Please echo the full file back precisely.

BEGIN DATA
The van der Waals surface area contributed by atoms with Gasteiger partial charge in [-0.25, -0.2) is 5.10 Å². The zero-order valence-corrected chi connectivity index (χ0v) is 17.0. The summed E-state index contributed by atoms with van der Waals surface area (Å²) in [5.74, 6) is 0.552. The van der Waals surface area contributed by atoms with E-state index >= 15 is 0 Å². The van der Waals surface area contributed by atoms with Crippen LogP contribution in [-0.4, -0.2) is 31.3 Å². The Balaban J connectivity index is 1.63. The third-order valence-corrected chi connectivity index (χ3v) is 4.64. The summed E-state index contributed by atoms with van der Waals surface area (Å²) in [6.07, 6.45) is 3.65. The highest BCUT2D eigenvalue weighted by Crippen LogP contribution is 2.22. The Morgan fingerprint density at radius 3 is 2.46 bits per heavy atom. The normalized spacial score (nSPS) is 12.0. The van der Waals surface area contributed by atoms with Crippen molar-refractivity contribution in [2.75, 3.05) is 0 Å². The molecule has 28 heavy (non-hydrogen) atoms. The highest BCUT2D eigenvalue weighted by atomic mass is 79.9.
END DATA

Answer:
The van der Waals surface area contributed by atoms with Gasteiger partial charge in [-0.25, -0.2) is 5.10 Å². The zero-order valence-corrected chi connectivity index (χ0v) is 17.0. The summed E-state index contributed by atoms with van der Waals surface area (Å²) in [5.74, 6) is 0.552. The van der Waals surface area contributed by atoms with E-state index >= 15 is 0 Å². The van der Waals surface area contributed by atoms with Crippen LogP contribution in [-0.4, -0.2) is 31.3 Å². The Balaban J connectivity index is 1.63. The third-order valence-corrected chi connectivity index (χ3v) is 4.64. The summed E-state index contributed by atoms with van der Waals surface area (Å²) in [6.07, 6.45) is 3.65. The highest BCUT2D eigenvalue weighted by Crippen LogP contribution is 2.22. The Morgan fingerprint density at radius 3 is 2.46 bits per heavy atom. The normalized spacial score (nSPS) is 12.0. The van der Waals surface area contributed by atoms with Crippen molar-refractivity contribution in [2.75, 3.05) is 0 Å². The molecule has 28 heavy (non-hydrogen) atoms. The highest BCUT2D eigenvalue weighted by atomic mass is 79.9.